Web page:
Danny Boyle’s directorial approach also reflects this, with subtle hints to the hazy, almost psychedelic Technicolor world of Sgt Pepper’s Lonely Hearts Club Band or Yellow Submarine present in the film’s more fantastical moments like that when Jack is confronted by a video wall of the online and social media reaction to his renditions of their music perceived to be his own as he signs his record deal. This is flower power for the new millennium, baby.

Naturally, being written by Richard Curtis, it’s incredibly funny. Props especially have to go to Ed Sheeran, who takes Jack under his wing as a mentor of sorts and invites him onto the Russian dates of his European tour (cue an obligatory blast of ‘Back in the USSR’), all the while playing a camped up parody of himself and displaying an innate sense of comedy few suspected he had in him (‘Why don’t you call the song ‘Hey Dude’?’, he asks of Jack at one point during a recording session. Quite).

There’s also strong comedic turns from Sanjeev Bhaskar and Meera Syal as Jack’s parents (lowkey reminding us just how much we’d love another series of Goodness Gracious Me), and Joel Fry, who has some of the film’s most quotable one liners as Jack’s wildchild stoner best mate and ex-roadie for Michael Kiwanuka, Rocky, in a performance that calls to mind that of Rhys Ifans’ character Spike in Notting Hill twenty years previously.

The casting is one of the strongest elements to this film, from Kate McKinnon’s portrayal of Jack’s acid tongued, Dynasty-esque record label boss Evie, to Himesh himself as Jack and Lily as Ellie. Romantic comedies and the on screen pairings from these are Richard’s forte, and this is undoubtedly another OTP we are getting behind like Will Thacker and Anna Scott or Bridget Jones and Mark Darcy before them.

Their on screen chemistry and banter and the scenes where there is lost love between them is so palpable, so human and so honest that it can’t help to move you. It’s easy for the snottier nosed amongst us to take pot shots at Richard for writing like this but it’s like Pavlov’s dog doing so. For when it’s relatable and believable as he makes it, however bizarre the situations his lead characters get into (remember Bernard and the Genie, anyone?), then it’s a winning charm he deploys.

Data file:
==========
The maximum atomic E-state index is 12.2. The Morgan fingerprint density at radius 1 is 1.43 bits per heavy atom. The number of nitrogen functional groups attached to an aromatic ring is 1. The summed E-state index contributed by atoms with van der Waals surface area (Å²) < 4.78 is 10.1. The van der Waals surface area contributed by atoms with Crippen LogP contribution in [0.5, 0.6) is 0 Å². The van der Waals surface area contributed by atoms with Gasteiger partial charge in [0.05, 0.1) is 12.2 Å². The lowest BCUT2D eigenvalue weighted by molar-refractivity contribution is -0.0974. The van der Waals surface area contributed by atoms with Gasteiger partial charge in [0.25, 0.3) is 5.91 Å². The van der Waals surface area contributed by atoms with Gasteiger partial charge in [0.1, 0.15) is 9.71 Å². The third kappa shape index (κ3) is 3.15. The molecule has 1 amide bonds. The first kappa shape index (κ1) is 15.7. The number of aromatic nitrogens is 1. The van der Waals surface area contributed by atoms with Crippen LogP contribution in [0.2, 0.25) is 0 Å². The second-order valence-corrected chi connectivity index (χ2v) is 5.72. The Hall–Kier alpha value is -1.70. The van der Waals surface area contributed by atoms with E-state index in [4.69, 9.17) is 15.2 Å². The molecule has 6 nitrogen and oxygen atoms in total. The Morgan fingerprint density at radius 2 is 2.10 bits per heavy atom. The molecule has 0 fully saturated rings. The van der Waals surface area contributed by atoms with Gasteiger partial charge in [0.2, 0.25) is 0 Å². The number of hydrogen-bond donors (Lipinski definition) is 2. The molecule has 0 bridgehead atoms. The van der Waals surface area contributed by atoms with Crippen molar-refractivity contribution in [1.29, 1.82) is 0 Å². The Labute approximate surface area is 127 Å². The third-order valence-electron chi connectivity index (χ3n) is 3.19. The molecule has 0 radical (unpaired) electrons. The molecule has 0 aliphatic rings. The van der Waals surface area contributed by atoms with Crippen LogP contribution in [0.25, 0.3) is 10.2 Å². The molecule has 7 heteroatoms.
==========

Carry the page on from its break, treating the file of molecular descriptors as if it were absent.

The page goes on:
Without wishing to give away the ending, there’s one scene towards the film’s climax that’s almost so dream like that it was resonating with me hours after I left the cinema. It’s one of those moments leaving you to wonder if it just happened, and yet it somehow works. If nothing else, it’s proof that what didn’t sound like a marriage made in heaven between director and screenwriter so at parallel ends of each other actually matches so harmoniously on screen.

And as the voice of both the lead character and the mouthpiece from which the now wiped world hears the Beatles’ songs again, Himesh is a commanding leading man, accepting of his flaws (‘skinny and yet still round with two teeth missing’) and yet looking and sounding like a superstar in the making. If this becomes the role he is forever associated with in all his future career moves, then this will be no bad thing at all.

With Yesterday, what you are dealing with here is a funny, zany, touching tribute come love letter to one of the greatest rock’n’roll bands of all time, that carries on their spirit and legacy to future generations via a brand new story that will win hearts for years to come. In short: the best film of 2019, no question.